Poster Session A

1:15 pm - 2:35 pm

1:15 pm - 1:35 pm

Harnessing innate immunity in cancer. Eric Vivier, Innate Pharma, Marseille, France

1:35 pm - 1:55 pm

Characterization of the tumor immune microenvironment. Bianca Heemskerk, Miltenyi Biotec, Bergisch Gladbach, Germany

1:55 pm - 2:15 pm

Protective spontaneous humoral responses in ovarian cancer. Jose Conejo-Garcia, Moffitt Cancer Center, Florida, USA

2:15 pm - 2:35 pm

T cell gene transfer and genome editing in cancer immunotherapy. Chiara Bonini, University Vita-Salute San Raffaele, Milan, Italy


3:00 pm - 4:30 pm

Session 5: Immunotherapies, Cell Based

Session Chairperson: Helen E. Heslop

3:00 pm - 3:25 pm

Towards the next generation of cancer vaccines. Carl G. Figdor, Radboud University Nijmegen, Nijmegen, The Netherlands

3:25 pm - 3:40 pm

Genome-Wide CRISPR screens reveal SOCS-1 as a dominant intrinsic checkpoint of CD4 T cells quorum sensing. Laurie Menger, Curie Institute, Paris, France

3:40 pm - 4:05 pm

Targeting tumors with native and chimeric receptors. Helen E. Heslop, Baylor College of Medicine, Houston, Texas

4:05 pm - 4:30 pm

Engineering next-generation T cell therapies for solid tumors. Kole Roybal, University of California San Francisco, San Francisco, California


4:30 pm - 5:00 pm

Coffee break


5:00 pm - 6.30 pm

Session 6: New Targets and Concepts

Session Chairperson: Ellen Puré

5:00 pm - 5:20 pm

Targeting stroma to treat cancer and fibrosis. Ellen Puré, University of Pennsylvania, Philadelphia, Pennsylvania

5:20 pm - 5:50 pm

Cellular conversations that control cancer. Thea D. Tlsty, University of California San Francisco, San Francisco, California

5:50 pm - 6:05 pm

CD24 signaling through macrophage Siglec-10 is a new target for cancer immunotherapy. Amira Barkal*, Stanford University, Stanford, California

6:05 pm - 6:30 pm

Antitumor T cells, you are what you eat. Susan Kaech, Salk Institute for Biological Studies, La Jolla, California

6:30 pm - 8:00 pm

Drinks and Poster Session A (continued)



Friday, SEPTEMBER 27, 2019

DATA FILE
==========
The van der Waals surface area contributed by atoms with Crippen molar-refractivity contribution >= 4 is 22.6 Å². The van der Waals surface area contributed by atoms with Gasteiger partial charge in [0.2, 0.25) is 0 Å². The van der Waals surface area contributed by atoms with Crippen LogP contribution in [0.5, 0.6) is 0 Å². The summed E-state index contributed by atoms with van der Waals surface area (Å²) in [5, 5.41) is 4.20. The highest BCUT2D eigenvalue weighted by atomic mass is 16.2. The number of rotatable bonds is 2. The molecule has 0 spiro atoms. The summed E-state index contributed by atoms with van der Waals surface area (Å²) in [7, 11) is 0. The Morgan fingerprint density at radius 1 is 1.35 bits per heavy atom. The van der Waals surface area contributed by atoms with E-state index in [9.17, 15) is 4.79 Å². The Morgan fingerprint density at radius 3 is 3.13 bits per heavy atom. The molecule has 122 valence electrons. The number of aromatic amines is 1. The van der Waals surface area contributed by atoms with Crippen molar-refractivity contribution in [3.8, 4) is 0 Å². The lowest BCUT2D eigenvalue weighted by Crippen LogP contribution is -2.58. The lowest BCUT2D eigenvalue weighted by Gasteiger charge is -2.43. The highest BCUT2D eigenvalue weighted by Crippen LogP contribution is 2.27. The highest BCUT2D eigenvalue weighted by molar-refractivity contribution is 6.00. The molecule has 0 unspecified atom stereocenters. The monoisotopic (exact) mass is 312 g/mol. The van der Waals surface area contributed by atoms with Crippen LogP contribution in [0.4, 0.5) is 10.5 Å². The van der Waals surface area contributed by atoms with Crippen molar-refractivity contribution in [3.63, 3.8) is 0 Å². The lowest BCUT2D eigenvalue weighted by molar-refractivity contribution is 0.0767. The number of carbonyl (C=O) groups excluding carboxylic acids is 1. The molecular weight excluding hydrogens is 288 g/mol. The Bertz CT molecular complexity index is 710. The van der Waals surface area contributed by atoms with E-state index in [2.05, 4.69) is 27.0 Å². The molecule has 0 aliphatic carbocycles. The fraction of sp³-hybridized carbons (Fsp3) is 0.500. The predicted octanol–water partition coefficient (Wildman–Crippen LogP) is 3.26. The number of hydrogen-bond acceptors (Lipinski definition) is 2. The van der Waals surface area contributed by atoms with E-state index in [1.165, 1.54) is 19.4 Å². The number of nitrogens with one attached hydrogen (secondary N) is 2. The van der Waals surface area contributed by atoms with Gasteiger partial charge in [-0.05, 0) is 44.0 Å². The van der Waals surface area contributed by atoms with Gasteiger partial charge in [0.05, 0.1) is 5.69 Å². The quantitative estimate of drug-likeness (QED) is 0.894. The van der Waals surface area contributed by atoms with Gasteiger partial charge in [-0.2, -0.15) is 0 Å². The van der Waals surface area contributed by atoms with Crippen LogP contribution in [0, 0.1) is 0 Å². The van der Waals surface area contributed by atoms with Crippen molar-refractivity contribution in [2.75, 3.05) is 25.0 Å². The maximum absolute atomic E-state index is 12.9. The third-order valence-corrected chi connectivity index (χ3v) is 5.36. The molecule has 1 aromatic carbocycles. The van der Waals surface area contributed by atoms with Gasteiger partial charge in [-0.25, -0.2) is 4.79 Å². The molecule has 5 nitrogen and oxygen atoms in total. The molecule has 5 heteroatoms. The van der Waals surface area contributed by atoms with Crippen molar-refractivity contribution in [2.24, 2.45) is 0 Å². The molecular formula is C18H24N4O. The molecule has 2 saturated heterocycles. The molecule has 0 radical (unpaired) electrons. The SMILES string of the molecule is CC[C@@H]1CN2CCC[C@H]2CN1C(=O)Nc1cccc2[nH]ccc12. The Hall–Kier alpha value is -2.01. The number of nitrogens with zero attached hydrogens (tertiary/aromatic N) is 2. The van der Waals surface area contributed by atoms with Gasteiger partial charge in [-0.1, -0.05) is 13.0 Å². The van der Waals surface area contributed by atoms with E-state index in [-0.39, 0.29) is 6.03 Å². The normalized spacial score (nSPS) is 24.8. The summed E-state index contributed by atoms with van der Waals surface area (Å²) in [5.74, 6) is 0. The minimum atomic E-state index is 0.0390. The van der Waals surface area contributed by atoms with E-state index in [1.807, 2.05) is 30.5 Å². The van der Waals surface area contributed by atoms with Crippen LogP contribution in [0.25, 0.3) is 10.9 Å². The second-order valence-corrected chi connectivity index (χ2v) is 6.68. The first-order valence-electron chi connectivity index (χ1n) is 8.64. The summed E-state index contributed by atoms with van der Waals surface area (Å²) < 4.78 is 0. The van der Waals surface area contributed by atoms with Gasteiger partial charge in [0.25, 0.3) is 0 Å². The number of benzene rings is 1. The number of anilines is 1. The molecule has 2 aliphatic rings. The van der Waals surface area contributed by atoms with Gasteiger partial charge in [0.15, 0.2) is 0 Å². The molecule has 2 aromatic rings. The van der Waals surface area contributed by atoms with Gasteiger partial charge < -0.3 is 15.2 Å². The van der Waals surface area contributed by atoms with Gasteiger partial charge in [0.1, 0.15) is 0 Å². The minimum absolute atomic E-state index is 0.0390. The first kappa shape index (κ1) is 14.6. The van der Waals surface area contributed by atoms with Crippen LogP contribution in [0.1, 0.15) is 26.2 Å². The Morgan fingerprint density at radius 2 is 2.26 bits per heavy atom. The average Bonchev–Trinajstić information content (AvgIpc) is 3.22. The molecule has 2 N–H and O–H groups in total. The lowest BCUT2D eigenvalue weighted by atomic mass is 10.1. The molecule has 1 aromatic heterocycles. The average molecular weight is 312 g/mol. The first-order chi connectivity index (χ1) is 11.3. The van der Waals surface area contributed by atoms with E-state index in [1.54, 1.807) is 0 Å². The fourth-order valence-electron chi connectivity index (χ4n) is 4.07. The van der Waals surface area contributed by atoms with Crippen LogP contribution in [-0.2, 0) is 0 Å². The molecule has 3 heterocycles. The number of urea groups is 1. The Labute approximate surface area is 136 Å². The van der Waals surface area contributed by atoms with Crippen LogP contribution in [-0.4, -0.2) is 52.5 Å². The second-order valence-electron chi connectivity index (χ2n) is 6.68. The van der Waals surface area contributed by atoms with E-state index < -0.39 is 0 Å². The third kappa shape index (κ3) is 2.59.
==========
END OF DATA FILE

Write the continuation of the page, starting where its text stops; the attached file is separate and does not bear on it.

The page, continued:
9:00 am - 11:00 am

Session 7: Tumor Antigens

Session Chairperson: Robert D. Schreiber

9:00 am - 9:25 am

UVB-induced tumor heterogeneity diminishes immune response in melanoma. Yardena Samuels, Weizmann Institute of Science, Rehovot, Israel

9:25 am - 9:55 am

The molecular cell biology of immune control and escape of tumors. Robert D. Schreiber, Washington University School of Medicine, St Louis, Missouri

9:55 am - 10:15 am

Integrated proteogenomic deep sequencing and analytics accurately identify the tumor non-canonical immunopeptidome. Chloe Chong*, Ludwig Institute for Cancer Research, Lausanne, Switzerland

10:15 am - 10:40 am

Secondary immune resistance mechanisms induced by therapeutic cancer vaccines which prevent tumor regression and foster recurrences. Sjoerd van der Burg, Leiden University, Leiden, The Netherlands

10:40 am - 11:00 am

Mitochondrial DNA drives abscopal responses to radiation that are inhibited by autophagy. Lorenzo Galluzzi, Weill Cornell Medical College, New York City, New York


11:00 am - 1:00 pm

Session 8: Vaccination Strategies

Session Chairperson: Özlem Türeci

11:00 am - 11:25 am

New insights on the mechanisms regulating in situ vaccination by radiotherapy. Sandra Demaria, Weill Cornell Medical College, New York City, New York

11:25 am - 11:50 am

Cancer vaccines & combination with “standard of care” therapies. Sebastian Kreiter, BioNTech AG, Mainz, Germany

11:50 am - 12:15 pm

Title not available. Özlem Türeci, BioNTech AG, Mainz, Germany

12:15 pm - 12:30 pm

Interim results from CLASSICAL-Lung, a phase 1b/2 study of pepinemab (VX15/2503) in combination with avelumab in advanced NSCLC patients who progressed on prior anti-PDx therapy. Elizabeth Evans*, Vaccinex, Rochester, New York

12:30 pm - 12:45 pm

Novel epitope derived from PBK (PDZ- binding kinase), a cancer testis antigen, allows CD8+ T cell recognition of pediatric brain tumors. Michelle R. Brault*, Fred Hutchison Cancer Research Center, Seattle, Washington

12:45 pm - 1:00 pm